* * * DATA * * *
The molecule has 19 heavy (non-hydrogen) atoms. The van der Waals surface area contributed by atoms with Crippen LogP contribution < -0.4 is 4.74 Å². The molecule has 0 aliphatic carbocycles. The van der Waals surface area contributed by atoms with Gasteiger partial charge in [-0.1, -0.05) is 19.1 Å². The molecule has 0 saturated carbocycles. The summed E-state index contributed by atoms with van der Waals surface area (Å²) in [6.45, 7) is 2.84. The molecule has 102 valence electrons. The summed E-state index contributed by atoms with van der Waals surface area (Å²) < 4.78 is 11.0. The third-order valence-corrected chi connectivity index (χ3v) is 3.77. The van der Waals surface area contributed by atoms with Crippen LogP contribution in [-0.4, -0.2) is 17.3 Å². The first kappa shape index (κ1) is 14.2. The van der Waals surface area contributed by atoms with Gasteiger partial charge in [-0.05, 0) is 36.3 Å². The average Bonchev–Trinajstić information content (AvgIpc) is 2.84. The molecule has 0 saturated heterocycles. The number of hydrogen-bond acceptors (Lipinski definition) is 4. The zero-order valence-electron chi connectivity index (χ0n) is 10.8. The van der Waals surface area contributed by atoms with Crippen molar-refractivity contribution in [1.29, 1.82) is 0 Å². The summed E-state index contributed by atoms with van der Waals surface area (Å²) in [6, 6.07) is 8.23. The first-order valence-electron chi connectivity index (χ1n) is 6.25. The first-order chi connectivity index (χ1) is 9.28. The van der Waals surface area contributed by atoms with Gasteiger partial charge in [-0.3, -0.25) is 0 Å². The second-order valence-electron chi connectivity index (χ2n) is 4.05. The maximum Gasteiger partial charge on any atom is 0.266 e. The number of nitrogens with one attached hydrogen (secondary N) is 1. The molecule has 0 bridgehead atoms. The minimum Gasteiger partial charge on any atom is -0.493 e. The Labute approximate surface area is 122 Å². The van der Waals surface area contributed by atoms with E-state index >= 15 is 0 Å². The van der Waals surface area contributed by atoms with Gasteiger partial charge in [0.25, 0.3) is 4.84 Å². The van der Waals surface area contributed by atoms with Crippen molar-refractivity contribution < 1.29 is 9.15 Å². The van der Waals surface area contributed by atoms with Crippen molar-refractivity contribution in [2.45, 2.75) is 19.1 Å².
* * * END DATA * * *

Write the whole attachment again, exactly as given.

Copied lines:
The molecule has 19 heavy (non-hydrogen) atoms. The van der Waals surface area contributed by atoms with Crippen LogP contribution < -0.4 is 4.74 Å². The molecule has 0 aliphatic carbocycles. The van der Waals surface area contributed by atoms with Gasteiger partial charge in [-0.1, -0.05) is 19.1 Å². The molecule has 0 saturated carbocycles. The summed E-state index contributed by atoms with van der Waals surface area (Å²) in [6.45, 7) is 2.84. The molecule has 102 valence electrons. The summed E-state index contributed by atoms with van der Waals surface area (Å²) < 4.78 is 11.0. The third-order valence-corrected chi connectivity index (χ3v) is 3.77. The van der Waals surface area contributed by atoms with Crippen LogP contribution in [-0.4, -0.2) is 17.3 Å². The first kappa shape index (κ1) is 14.2. The van der Waals surface area contributed by atoms with Gasteiger partial charge in [-0.05, 0) is 36.3 Å². The average Bonchev–Trinajstić information content (AvgIpc) is 2.84. The molecule has 0 saturated heterocycles. The number of hydrogen-bond acceptors (Lipinski definition) is 4. The zero-order valence-electron chi connectivity index (χ0n) is 10.8. The van der Waals surface area contributed by atoms with Crippen molar-refractivity contribution in [1.29, 1.82) is 0 Å². The summed E-state index contributed by atoms with van der Waals surface area (Å²) in [6, 6.07) is 8.23. The first-order valence-electron chi connectivity index (χ1n) is 6.25. The first-order chi connectivity index (χ1) is 9.28. The van der Waals surface area contributed by atoms with Gasteiger partial charge in [-0.3, -0.25) is 0 Å². The second-order valence-electron chi connectivity index (χ2n) is 4.05. The maximum Gasteiger partial charge on any atom is 0.266 e. The number of nitrogens with one attached hydrogen (secondary N) is 1. The molecule has 0 bridgehead atoms. The minimum Gasteiger partial charge on any atom is -0.493 e. The Labute approximate surface area is 122 Å². The van der Waals surface area contributed by atoms with E-state index >= 15 is 0 Å². The van der Waals surface area contributed by atoms with Gasteiger partial charge in [0.25, 0.3) is 4.84 Å². The van der Waals surface area contributed by atoms with Crippen molar-refractivity contribution < 1.29 is 9.15 Å². The van der Waals surface area contributed by atoms with Crippen molar-refractivity contribution in [2.45, 2.75) is 19.1 Å².